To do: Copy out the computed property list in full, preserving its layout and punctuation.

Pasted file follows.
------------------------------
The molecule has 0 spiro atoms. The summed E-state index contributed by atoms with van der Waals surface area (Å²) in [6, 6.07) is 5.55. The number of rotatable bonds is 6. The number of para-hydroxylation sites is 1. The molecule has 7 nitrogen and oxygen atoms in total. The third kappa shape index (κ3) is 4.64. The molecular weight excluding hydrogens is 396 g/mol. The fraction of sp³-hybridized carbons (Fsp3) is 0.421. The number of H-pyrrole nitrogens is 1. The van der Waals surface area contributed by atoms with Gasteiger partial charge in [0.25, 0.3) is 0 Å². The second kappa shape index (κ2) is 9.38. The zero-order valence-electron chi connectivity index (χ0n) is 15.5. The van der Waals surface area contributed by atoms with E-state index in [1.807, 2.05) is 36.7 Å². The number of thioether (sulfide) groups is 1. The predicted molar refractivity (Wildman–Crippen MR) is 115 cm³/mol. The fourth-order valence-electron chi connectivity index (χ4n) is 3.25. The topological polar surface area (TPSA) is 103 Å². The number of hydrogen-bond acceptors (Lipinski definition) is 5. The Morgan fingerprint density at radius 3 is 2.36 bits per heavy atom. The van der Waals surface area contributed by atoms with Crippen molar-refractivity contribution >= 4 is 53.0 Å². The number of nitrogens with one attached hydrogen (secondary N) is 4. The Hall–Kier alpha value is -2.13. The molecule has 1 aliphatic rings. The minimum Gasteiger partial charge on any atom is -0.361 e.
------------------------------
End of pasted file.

The molecule has 0 spiro atoms. The summed E-state index contributed by atoms with van der Waals surface area (Å²) in [6, 6.07) is 5.55. The number of rotatable bonds is 6. The number of para-hydroxylation sites is 1. The molecule has 7 nitrogen and oxygen atoms in total. The third kappa shape index (κ3) is 4.64. The molecular weight excluding hydrogens is 396 g/mol. The fraction of sp³-hybridized carbons (Fsp3) is 0.421. The number of H-pyrrole nitrogens is 1. The van der Waals surface area contributed by atoms with Gasteiger partial charge in [0.25, 0.3) is 0 Å². The second kappa shape index (κ2) is 9.38. The zero-order valence-electron chi connectivity index (χ0n) is 15.5. The van der Waals surface area contributed by atoms with E-state index in [1.807, 2.05) is 36.7 Å². The number of thioether (sulfide) groups is 1. The predicted molar refractivity (Wildman–Crippen MR) is 115 cm³/mol. The fourth-order valence-electron chi connectivity index (χ4n) is 3.25. The topological polar surface area (TPSA) is 103 Å². The number of hydrogen-bond acceptors (Lipinski definition) is 5. The Morgan fingerprint density at radius 3 is 2.36 bits per heavy atom. The van der Waals surface area contributed by atoms with Crippen molar-refractivity contribution >= 4 is 53.0 Å². The number of nitrogens with one attached hydrogen (secondary N) is 4. The Hall–Kier alpha value is -2.13. The molecule has 1 aliphatic rings. The minimum Gasteiger partial charge on any atom is -0.361 e.